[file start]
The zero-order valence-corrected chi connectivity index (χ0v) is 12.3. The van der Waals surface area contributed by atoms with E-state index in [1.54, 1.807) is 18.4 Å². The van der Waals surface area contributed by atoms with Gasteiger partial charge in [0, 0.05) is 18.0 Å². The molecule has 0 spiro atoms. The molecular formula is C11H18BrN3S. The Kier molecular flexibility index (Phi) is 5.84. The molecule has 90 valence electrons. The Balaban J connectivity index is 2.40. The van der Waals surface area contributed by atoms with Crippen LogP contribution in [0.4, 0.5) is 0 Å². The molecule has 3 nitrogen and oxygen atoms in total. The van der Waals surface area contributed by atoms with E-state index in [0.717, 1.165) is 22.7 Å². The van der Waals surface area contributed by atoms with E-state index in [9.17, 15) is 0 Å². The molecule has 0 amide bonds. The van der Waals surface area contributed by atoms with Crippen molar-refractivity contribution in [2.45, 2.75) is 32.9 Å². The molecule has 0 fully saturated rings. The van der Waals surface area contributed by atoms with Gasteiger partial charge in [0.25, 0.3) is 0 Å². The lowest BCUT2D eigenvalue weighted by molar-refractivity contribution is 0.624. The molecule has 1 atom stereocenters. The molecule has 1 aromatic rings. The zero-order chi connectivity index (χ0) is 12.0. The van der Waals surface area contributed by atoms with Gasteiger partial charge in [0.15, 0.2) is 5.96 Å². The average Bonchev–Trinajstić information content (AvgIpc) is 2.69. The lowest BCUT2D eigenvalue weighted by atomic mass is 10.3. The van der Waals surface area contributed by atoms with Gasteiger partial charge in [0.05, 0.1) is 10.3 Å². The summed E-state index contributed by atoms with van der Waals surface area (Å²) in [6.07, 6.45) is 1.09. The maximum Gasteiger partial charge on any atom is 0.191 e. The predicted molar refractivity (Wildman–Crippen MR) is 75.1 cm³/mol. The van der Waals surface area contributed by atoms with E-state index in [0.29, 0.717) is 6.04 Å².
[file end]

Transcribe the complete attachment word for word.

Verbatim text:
The zero-order valence-corrected chi connectivity index (χ0v) is 12.3. The van der Waals surface area contributed by atoms with E-state index in [1.54, 1.807) is 18.4 Å². The van der Waals surface area contributed by atoms with Gasteiger partial charge in [0, 0.05) is 18.0 Å². The molecule has 0 spiro atoms. The molecular formula is C11H18BrN3S. The Kier molecular flexibility index (Phi) is 5.84. The molecule has 90 valence electrons. The Balaban J connectivity index is 2.40. The van der Waals surface area contributed by atoms with Crippen LogP contribution in [0.4, 0.5) is 0 Å². The molecule has 3 nitrogen and oxygen atoms in total. The van der Waals surface area contributed by atoms with E-state index in [0.717, 1.165) is 22.7 Å². The van der Waals surface area contributed by atoms with E-state index in [9.17, 15) is 0 Å². The molecule has 0 amide bonds. The van der Waals surface area contributed by atoms with Crippen molar-refractivity contribution in [2.45, 2.75) is 32.9 Å². The molecule has 0 fully saturated rings. The van der Waals surface area contributed by atoms with Gasteiger partial charge in [0.25, 0.3) is 0 Å². The lowest BCUT2D eigenvalue weighted by molar-refractivity contribution is 0.624. The molecule has 1 atom stereocenters. The molecule has 1 aromatic rings. The zero-order chi connectivity index (χ0) is 12.0. The van der Waals surface area contributed by atoms with Gasteiger partial charge in [0.15, 0.2) is 5.96 Å². The average Bonchev–Trinajstić information content (AvgIpc) is 2.69. The lowest BCUT2D eigenvalue weighted by atomic mass is 10.3. The van der Waals surface area contributed by atoms with Gasteiger partial charge in [0.05, 0.1) is 10.3 Å². The summed E-state index contributed by atoms with van der Waals surface area (Å²) in [6.07, 6.45) is 1.09. The maximum Gasteiger partial charge on any atom is 0.191 e. The predicted molar refractivity (Wildman–Crippen MR) is 75.1 cm³/mol. The van der Waals surface area contributed by atoms with E-state index in [0.29, 0.717) is 6.04 Å².